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Common Injuries in Baseball and How To Treat Them

Orthopedic doctor checks elbow injury

Common Injuries in Baseball - and How To Treat Them

Here in New York, baseball is king! While it doesn’t share the same level of physical intensity as football or hockey, there are still several common baseball injuries that can place you on the bench indefinitely.

Explore some of the most common injuries in baseball to look out for and how our qualified specialists can help you take the field at 100%!

Torn Rotator Cuff

Your rotator cuff helps stabilize and control movement in your shoulder. Throwing a baseball over and over puts a lot of stress on the muscles and tendons that make up the rotator cuff. While this injury is most common in pitchers, any player is at risk of a tear.

Small tears can cause significant shoulder pain in your rotator cuff, making it difficult to throw a ball properly. More extreme tears can lead to severe immobility and pain that can put you out for a season – or your entire career – so it’s important to address these types of tears early.

Surgery is often required to address rotator cuff tears. Debridement, a surgical procedure that removes dead or damaged tissue, is a common way to address partial tears. For more severe tears, a sports medicine specialist may need to reattach the torn tendon to the upper arm. Recover time for this type of procedure takes around 6-12 weeks.

Labrum Tear

Tearing of the labrum, the thin layer of cartilage that covers your shoulder socket, is one of the most common baseball injuries that affect players. This is another injury you can sustain by repeatedly throwing a ball over time. As a result, pitchers tend to be the most at risk.

Minor labrum tears won’t often cause too much discomfort. However, major tears can lead to shoulder pain, swelling, instability and difficulty throwing a ball. Often, minor tears will rectify on their own with plenty of rest and anti-inflammatories. Several different surgical procedures are designed to repair more severe tears, which consist of removing any damaged tissue and, in some cases, reattaching the torn labrum back to the bone. Labrum tear surgeries tend to have a log recovery time, around 3-6 months.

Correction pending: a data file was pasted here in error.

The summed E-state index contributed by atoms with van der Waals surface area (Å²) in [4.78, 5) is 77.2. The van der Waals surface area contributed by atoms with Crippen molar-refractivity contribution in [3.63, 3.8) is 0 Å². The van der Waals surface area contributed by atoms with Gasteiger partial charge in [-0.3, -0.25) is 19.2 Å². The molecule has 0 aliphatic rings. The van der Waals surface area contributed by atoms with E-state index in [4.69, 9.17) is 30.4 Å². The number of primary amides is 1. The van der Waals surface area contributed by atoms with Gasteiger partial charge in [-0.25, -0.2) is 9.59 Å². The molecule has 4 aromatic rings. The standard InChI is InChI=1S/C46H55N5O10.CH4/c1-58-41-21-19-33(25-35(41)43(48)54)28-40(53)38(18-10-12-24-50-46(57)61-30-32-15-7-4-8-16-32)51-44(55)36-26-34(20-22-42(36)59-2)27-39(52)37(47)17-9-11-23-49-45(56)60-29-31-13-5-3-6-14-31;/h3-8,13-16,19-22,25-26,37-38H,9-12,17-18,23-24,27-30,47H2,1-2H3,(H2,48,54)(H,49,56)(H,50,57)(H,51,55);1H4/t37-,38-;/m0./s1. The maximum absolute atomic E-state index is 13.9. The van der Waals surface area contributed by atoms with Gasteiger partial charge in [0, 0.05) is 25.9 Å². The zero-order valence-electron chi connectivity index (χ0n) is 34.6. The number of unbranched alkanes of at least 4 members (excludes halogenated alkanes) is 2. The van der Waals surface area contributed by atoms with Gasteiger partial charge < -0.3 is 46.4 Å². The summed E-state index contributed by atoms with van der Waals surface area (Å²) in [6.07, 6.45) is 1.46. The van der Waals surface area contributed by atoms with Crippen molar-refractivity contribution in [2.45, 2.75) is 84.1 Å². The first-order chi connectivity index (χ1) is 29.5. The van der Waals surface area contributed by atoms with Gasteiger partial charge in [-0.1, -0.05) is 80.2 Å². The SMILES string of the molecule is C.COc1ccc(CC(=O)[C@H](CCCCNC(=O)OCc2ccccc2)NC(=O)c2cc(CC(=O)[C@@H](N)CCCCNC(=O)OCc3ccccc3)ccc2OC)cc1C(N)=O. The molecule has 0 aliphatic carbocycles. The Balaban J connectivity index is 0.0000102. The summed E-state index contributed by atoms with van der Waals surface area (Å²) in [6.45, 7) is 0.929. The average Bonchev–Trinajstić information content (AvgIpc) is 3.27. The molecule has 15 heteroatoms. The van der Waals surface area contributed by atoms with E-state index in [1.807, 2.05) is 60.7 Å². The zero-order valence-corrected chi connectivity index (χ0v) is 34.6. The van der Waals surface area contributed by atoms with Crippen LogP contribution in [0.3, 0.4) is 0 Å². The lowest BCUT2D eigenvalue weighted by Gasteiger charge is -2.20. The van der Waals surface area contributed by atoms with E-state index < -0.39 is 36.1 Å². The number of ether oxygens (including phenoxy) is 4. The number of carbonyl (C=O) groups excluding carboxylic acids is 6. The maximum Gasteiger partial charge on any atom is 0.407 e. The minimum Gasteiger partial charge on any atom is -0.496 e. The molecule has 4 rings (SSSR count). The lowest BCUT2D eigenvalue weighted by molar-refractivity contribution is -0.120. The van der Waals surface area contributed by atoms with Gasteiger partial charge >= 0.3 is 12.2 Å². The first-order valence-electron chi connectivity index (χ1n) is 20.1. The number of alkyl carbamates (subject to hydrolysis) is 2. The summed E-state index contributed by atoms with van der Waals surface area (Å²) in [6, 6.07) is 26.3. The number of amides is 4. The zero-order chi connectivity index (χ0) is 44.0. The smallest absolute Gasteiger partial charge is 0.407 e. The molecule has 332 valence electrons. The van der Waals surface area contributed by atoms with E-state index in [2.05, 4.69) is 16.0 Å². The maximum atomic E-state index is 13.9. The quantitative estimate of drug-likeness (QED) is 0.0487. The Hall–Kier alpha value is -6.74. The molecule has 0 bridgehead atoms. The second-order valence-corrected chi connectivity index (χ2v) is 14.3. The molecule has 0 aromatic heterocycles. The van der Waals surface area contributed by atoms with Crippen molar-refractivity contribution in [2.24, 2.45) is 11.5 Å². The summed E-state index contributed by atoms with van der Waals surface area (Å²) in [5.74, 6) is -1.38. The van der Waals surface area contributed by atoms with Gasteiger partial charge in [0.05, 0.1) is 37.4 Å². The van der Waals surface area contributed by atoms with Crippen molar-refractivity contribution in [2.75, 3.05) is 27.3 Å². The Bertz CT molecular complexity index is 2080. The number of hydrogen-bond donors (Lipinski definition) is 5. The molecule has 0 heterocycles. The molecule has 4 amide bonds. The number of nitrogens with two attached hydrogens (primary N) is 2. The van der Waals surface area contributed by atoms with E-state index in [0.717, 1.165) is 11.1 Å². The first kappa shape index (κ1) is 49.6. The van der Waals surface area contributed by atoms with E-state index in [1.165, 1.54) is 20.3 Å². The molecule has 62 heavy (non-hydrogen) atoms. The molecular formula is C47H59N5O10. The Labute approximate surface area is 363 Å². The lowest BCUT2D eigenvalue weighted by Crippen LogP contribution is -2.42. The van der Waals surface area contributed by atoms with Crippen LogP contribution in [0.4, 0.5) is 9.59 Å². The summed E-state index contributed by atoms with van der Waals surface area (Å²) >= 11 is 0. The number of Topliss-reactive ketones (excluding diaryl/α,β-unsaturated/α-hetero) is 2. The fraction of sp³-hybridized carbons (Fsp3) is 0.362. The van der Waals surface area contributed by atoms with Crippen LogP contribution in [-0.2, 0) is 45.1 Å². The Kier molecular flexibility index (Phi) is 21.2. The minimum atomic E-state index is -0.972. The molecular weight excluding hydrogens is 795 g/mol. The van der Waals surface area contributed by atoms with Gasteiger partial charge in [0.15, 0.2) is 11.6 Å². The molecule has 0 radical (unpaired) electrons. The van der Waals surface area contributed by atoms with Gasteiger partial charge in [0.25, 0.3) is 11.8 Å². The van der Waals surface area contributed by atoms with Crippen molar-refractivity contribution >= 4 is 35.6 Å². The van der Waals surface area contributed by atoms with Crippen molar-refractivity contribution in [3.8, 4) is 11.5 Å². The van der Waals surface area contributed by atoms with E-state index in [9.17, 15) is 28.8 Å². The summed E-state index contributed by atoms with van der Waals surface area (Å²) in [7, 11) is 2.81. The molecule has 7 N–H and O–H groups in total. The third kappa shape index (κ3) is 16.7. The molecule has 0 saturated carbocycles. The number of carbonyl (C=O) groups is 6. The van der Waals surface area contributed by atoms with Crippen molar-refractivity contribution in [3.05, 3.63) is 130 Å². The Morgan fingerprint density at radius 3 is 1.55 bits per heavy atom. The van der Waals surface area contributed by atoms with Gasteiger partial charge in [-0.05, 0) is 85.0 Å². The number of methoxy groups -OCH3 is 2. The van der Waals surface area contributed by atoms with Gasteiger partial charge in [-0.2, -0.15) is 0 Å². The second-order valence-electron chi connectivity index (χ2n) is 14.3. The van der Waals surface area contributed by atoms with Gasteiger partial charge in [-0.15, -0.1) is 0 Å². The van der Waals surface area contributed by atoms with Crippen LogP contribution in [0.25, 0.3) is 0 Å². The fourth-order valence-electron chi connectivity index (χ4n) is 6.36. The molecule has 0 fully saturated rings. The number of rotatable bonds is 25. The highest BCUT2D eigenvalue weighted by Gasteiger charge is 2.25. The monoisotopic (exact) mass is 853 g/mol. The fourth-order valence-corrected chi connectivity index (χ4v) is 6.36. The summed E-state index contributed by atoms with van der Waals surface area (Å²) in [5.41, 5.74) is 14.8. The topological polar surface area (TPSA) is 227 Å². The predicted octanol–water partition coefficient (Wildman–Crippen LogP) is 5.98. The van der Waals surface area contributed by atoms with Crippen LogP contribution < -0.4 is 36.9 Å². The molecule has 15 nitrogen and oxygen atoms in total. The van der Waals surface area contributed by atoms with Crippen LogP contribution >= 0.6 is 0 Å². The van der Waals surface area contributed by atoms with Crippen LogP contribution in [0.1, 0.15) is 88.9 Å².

Thrower’s Elbow

Thrower’s Elbow, or medial epicondylitis, occurs when there’s damage to the tendons that connect the wrist to the palm. Damage occurs when players repeatedly flex and extend their forearm, which is common when throwing a baseball. Players that experience this condition will undergo pain along the inside of the elbow and forearm.

In most cases, Thrower’s Elbow will resolve itself with rest and anti-inflammatories. More severe cases may require steroid injections or surgery where a specialist will cut the tendon and remove any scar tissue. It may take around 4-6 months to return to the game.

UCL Sprains

The ulnar collateral ligament (UCL) is situated in the inner part of the elbow and helps to provide stability – especially when throwing a baseball. UCL tears are one of the most common baseball injuries that affect pitchers since repeatedly throwing a baseball at high-velocity places stress on the UCL. Over time, the UCL will weaken, causing small to large tears that can hinder movement and affect the accuracy of throws.

Surgical reconstruction is often the best way to rectify both major and minor tears, as minor ones often take very long to heal on their own. UCL reconstruction is so common in professional baseball, they nicknamed the procedure “Tommy John surgery,” after the famous pitcher who played in the MLB for 26 seasons and underwent the surgery in 1974. Recovery times for this procedure can be extensive, taking as long as 2 years before you can get back to your peak performance.

Hand and Wrist Injuries

While many don’t consider baseball a high-contact sport, wrists and hands are still prone to impacts that can cause injuries like dislocations, sprains, bruising and more. Hand and wrist pain associated with these injuries can range from mild to severe.

Rest and icing the area should be enough for the vast majority of these types of injuries. For injured fingers, it's best to see a qualified sport medicine specialist so they can tape and stabilize the injury properly. Most common injuries will heal within 2-10 weeks.

NY Orthopedics has multiple clinics across New York and an office in New Jersey with physicians who know exactly how to treat the most common baseball injuries. If you’re experiencing any of the symptoms we’ve listed above, schedule an appointment today, and our team of professionals will help you get back in the game in no time!

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